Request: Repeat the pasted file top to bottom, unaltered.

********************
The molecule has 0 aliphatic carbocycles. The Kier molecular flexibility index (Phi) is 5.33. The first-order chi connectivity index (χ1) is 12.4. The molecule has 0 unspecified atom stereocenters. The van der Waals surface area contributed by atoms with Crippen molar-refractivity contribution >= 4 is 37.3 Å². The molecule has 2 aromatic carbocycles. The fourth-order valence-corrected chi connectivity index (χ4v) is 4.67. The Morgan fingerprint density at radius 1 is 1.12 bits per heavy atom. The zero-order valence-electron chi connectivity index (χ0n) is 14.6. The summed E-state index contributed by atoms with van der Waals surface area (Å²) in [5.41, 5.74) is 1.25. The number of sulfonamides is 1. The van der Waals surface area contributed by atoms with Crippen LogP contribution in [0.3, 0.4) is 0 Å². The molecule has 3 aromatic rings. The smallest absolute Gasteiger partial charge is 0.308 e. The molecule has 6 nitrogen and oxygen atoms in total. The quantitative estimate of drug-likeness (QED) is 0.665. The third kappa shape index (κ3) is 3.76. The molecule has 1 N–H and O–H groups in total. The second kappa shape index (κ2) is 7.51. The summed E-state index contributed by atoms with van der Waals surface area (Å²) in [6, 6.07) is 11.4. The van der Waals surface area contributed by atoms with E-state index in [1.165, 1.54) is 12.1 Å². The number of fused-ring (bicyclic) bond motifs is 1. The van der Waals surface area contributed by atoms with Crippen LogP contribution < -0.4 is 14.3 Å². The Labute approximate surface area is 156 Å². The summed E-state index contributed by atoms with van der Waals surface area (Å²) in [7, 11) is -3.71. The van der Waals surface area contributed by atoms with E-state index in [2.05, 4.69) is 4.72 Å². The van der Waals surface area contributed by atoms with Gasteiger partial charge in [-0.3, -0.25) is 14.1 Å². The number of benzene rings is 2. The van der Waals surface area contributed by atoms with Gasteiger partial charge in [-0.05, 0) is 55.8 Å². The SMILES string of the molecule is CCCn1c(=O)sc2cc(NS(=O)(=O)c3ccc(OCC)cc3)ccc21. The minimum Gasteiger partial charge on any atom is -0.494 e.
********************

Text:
The molecule has 0 aliphatic carbocycles. The Kier molecular flexibility index (Phi) is 5.33. The first-order chi connectivity index (χ1) is 12.4. The molecule has 0 unspecified atom stereocenters. The van der Waals surface area contributed by atoms with Crippen molar-refractivity contribution >= 4 is 37.3 Å². The molecule has 2 aromatic carbocycles. The fourth-order valence-corrected chi connectivity index (χ4v) is 4.67. The Morgan fingerprint density at radius 1 is 1.12 bits per heavy atom. The zero-order valence-electron chi connectivity index (χ0n) is 14.6. The summed E-state index contributed by atoms with van der Waals surface area (Å²) in [5.41, 5.74) is 1.25. The number of sulfonamides is 1. The van der Waals surface area contributed by atoms with Crippen LogP contribution in [0.3, 0.4) is 0 Å². The molecule has 3 aromatic rings. The smallest absolute Gasteiger partial charge is 0.308 e. The molecule has 6 nitrogen and oxygen atoms in total. The quantitative estimate of drug-likeness (QED) is 0.665. The third kappa shape index (κ3) is 3.76. The molecule has 1 N–H and O–H groups in total. The second kappa shape index (κ2) is 7.51. The summed E-state index contributed by atoms with van der Waals surface area (Å²) in [6, 6.07) is 11.4. The van der Waals surface area contributed by atoms with E-state index in [1.165, 1.54) is 12.1 Å². The number of fused-ring (bicyclic) bond motifs is 1. The van der Waals surface area contributed by atoms with Crippen LogP contribution < -0.4 is 14.3 Å². The Labute approximate surface area is 156 Å². The summed E-state index contributed by atoms with van der Waals surface area (Å²) in [7, 11) is -3.71. The van der Waals surface area contributed by atoms with E-state index in [2.05, 4.69) is 4.72 Å². The van der Waals surface area contributed by atoms with Gasteiger partial charge in [-0.3, -0.25) is 14.1 Å². The number of benzene rings is 2. The van der Waals surface area contributed by atoms with Gasteiger partial charge in [-0.05, 0) is 55.8 Å². The SMILES string of the molecule is CCCn1c(=O)sc2cc(NS(=O)(=O)c3ccc(OCC)cc3)ccc21. The minimum Gasteiger partial charge on any atom is -0.494 e.